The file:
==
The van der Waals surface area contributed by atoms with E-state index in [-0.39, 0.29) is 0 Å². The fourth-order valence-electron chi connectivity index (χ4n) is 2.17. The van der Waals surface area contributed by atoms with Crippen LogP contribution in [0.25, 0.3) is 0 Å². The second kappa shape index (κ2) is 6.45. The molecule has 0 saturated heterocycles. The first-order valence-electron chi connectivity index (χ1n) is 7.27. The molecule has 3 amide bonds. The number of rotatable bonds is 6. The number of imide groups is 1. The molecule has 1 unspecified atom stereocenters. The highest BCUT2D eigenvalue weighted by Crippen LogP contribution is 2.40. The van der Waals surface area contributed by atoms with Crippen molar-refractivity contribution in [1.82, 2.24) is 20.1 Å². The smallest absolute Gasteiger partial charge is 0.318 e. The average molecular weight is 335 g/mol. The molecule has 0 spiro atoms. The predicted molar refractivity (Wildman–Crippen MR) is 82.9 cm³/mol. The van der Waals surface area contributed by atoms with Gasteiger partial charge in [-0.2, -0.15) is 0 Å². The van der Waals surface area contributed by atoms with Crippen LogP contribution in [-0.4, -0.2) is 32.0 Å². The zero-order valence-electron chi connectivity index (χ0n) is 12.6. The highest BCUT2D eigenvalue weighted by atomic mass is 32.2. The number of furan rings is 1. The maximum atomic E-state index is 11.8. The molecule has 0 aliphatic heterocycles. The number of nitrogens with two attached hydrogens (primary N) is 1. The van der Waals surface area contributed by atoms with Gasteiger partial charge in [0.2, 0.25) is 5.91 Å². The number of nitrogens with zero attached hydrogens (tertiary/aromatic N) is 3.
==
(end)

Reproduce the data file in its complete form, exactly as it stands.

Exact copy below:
The van der Waals surface area contributed by atoms with E-state index in [-0.39, 0.29) is 0 Å². The fourth-order valence-electron chi connectivity index (χ4n) is 2.17. The van der Waals surface area contributed by atoms with Crippen LogP contribution in [0.25, 0.3) is 0 Å². The second kappa shape index (κ2) is 6.45. The molecule has 0 saturated heterocycles. The first-order valence-electron chi connectivity index (χ1n) is 7.27. The molecule has 3 amide bonds. The number of rotatable bonds is 6. The number of imide groups is 1. The molecule has 1 unspecified atom stereocenters. The highest BCUT2D eigenvalue weighted by Crippen LogP contribution is 2.40. The van der Waals surface area contributed by atoms with Crippen molar-refractivity contribution in [1.82, 2.24) is 20.1 Å². The smallest absolute Gasteiger partial charge is 0.318 e. The average molecular weight is 335 g/mol. The molecule has 0 spiro atoms. The predicted molar refractivity (Wildman–Crippen MR) is 82.9 cm³/mol. The van der Waals surface area contributed by atoms with Gasteiger partial charge in [-0.2, -0.15) is 0 Å². The van der Waals surface area contributed by atoms with Crippen LogP contribution in [-0.4, -0.2) is 32.0 Å². The zero-order valence-electron chi connectivity index (χ0n) is 12.6. The highest BCUT2D eigenvalue weighted by atomic mass is 32.2. The number of furan rings is 1. The maximum atomic E-state index is 11.8. The molecule has 0 aliphatic heterocycles. The number of nitrogens with two attached hydrogens (primary N) is 1. The van der Waals surface area contributed by atoms with Gasteiger partial charge in [0.2, 0.25) is 5.91 Å². The number of nitrogens with zero attached hydrogens (tertiary/aromatic N) is 3.